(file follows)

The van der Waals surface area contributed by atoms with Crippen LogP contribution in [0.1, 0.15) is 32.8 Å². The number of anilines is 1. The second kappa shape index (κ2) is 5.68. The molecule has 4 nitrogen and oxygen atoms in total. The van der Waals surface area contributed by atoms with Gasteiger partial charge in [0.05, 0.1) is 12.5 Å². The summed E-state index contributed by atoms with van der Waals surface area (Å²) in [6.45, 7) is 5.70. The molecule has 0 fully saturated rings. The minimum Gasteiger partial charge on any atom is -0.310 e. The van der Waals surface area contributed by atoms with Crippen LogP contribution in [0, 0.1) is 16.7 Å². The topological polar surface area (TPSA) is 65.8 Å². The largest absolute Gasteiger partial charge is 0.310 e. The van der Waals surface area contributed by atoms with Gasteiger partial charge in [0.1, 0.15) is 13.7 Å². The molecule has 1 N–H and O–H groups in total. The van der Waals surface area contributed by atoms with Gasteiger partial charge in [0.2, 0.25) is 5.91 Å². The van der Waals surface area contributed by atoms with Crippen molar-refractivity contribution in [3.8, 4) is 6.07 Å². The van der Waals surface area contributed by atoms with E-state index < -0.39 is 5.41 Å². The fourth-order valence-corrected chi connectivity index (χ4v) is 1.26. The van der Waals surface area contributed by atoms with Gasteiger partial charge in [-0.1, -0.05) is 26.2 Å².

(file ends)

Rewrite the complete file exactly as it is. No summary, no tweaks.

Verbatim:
The van der Waals surface area contributed by atoms with Crippen LogP contribution in [0.1, 0.15) is 32.8 Å². The number of anilines is 1. The second kappa shape index (κ2) is 5.68. The molecule has 4 nitrogen and oxygen atoms in total. The van der Waals surface area contributed by atoms with Gasteiger partial charge in [0.05, 0.1) is 12.5 Å². The summed E-state index contributed by atoms with van der Waals surface area (Å²) in [6.45, 7) is 5.70. The molecule has 0 fully saturated rings. The minimum Gasteiger partial charge on any atom is -0.310 e. The van der Waals surface area contributed by atoms with Crippen LogP contribution in [0, 0.1) is 16.7 Å². The topological polar surface area (TPSA) is 65.8 Å². The largest absolute Gasteiger partial charge is 0.310 e. The van der Waals surface area contributed by atoms with Gasteiger partial charge in [0.1, 0.15) is 13.7 Å². The molecule has 1 N–H and O–H groups in total. The van der Waals surface area contributed by atoms with Gasteiger partial charge in [0.2, 0.25) is 5.91 Å². The van der Waals surface area contributed by atoms with Crippen molar-refractivity contribution in [3.8, 4) is 6.07 Å². The van der Waals surface area contributed by atoms with E-state index < -0.39 is 5.41 Å². The fourth-order valence-corrected chi connectivity index (χ4v) is 1.26. The van der Waals surface area contributed by atoms with Gasteiger partial charge in [-0.1, -0.05) is 26.2 Å².